Among her stock are valuable 15th-century frames. These types of moldings are certainly appropriate when framing original oils by masters. "An old painting can look ridiculous with a new frame. The styles don't jive," Vonder Haar explains.

As with many things old, "the quality of the frame is so much better than what is made now," she says. "Older frames are handmade, hand carved and hand finished."

Vonder Haar says a few modern-day frame makers do carry on the tradition of fine craftsmanship. The two she cites are Abe Munn and AMCI.

Briles carries a wide variety of frames as well and says the trend now seems to be silvers, as long as they're not shiny and gaudy. Another trend is "the distressed wood look," she says.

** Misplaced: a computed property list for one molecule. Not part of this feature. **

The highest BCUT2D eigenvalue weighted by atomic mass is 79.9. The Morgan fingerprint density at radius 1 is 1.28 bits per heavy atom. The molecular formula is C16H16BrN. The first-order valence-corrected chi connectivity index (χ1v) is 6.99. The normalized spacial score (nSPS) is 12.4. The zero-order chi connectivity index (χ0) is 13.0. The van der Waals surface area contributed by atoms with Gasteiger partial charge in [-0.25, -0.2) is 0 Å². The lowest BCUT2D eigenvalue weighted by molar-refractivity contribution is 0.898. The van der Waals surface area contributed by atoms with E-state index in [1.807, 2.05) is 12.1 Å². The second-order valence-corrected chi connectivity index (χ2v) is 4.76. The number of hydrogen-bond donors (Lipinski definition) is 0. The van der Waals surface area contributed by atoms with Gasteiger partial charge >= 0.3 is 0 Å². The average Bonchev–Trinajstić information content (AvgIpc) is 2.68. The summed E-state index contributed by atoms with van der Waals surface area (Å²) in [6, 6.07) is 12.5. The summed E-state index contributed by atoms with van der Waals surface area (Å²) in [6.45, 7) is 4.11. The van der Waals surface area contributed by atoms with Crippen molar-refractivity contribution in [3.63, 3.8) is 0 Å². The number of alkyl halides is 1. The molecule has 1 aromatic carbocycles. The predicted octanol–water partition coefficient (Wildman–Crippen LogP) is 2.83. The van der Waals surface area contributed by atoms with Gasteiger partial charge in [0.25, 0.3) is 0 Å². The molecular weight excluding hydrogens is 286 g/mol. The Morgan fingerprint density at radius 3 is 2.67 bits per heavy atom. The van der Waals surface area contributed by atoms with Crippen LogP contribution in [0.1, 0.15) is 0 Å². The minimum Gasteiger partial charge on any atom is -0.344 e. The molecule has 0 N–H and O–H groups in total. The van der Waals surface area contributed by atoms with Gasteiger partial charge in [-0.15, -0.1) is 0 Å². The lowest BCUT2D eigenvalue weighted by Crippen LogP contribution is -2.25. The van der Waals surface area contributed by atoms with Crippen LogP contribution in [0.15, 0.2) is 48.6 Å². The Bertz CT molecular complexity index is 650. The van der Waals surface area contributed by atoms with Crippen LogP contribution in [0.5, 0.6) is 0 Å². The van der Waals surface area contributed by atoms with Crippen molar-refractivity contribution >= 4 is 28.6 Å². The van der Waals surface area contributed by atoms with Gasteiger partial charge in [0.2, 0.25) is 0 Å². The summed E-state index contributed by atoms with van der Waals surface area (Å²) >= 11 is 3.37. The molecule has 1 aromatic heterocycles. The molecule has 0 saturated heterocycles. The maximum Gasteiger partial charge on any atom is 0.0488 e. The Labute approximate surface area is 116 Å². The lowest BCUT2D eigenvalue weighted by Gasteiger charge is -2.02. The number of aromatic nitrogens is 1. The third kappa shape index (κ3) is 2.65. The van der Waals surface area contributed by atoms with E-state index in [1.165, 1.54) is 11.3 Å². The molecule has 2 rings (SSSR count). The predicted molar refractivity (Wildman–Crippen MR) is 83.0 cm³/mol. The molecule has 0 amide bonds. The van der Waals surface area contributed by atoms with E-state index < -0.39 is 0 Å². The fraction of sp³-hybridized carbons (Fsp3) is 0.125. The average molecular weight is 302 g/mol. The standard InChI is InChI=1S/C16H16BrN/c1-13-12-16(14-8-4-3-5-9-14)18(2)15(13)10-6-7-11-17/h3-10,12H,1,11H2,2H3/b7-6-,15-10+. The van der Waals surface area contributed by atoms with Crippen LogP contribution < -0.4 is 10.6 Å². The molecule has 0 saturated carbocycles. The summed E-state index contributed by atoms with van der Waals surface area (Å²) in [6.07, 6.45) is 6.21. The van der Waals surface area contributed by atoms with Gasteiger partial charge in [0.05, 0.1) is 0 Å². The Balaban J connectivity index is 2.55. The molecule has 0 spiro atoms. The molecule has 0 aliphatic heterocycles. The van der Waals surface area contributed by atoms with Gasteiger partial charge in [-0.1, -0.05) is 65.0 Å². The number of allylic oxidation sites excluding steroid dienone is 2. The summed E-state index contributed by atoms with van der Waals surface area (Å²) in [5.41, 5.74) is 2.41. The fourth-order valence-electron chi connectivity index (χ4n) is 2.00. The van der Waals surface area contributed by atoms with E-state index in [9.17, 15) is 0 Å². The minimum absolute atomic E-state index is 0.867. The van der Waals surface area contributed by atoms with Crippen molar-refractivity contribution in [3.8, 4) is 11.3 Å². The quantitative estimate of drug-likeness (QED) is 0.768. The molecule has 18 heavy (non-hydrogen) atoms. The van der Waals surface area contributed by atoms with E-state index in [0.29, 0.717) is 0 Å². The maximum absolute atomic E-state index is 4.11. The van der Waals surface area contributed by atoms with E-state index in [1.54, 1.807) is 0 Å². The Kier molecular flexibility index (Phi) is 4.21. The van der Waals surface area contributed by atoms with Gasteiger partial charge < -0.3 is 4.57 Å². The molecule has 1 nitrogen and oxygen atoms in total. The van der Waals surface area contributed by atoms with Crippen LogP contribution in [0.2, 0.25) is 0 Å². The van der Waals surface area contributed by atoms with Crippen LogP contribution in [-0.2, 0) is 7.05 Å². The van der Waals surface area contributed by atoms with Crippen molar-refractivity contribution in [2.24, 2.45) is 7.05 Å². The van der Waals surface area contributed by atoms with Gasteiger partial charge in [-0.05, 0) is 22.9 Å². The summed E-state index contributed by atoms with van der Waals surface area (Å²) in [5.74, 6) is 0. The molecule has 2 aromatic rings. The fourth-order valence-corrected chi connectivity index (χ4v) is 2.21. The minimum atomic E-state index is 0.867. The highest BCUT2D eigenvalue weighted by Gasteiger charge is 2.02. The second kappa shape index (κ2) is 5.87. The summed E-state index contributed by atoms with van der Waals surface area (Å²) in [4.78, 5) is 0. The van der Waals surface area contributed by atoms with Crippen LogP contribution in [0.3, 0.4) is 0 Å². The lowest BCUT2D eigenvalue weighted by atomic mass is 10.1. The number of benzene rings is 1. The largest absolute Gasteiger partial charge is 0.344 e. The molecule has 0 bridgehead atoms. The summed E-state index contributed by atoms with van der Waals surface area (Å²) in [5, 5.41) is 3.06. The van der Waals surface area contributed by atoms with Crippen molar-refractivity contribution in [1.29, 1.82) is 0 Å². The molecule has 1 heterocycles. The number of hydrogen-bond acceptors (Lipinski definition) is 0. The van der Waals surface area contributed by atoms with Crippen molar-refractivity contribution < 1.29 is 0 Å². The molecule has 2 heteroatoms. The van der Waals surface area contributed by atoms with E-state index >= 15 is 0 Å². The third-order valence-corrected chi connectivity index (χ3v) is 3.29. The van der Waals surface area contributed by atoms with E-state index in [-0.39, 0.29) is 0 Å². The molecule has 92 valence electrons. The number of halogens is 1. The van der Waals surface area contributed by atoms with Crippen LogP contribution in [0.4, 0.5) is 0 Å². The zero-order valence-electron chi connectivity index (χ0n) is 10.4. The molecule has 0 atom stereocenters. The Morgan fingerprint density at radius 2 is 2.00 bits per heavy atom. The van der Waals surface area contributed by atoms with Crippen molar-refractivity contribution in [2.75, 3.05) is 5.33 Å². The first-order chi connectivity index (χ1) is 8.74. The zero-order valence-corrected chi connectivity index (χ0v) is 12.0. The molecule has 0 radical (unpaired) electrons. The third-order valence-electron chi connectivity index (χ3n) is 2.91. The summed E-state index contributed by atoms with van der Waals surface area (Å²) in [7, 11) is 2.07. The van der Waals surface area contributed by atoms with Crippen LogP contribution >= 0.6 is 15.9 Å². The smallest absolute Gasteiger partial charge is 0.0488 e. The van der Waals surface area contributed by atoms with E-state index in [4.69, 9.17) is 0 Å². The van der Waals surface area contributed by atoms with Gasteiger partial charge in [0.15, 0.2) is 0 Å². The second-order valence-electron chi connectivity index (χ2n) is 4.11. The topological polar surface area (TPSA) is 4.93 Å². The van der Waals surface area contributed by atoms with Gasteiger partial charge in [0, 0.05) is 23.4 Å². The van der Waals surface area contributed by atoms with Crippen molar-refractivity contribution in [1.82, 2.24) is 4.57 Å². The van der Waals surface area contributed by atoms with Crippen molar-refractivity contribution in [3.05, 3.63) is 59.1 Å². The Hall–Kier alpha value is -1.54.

Another important element of framing is the mat. Practically, the holds the glazing off the surface of the artwork, Vonder Haar explains. "It also creates a visual border... and it can disguise the edges of the artwork," she says.

Even though there are many colors available, most framers choose neutral, because they won't downplay the art. They also look elegant.

Other options Briles offers are French matting, an embellishment put directly on the mat; and custom wrapped mats, wrapped in silks, cottons and linens for a textured look.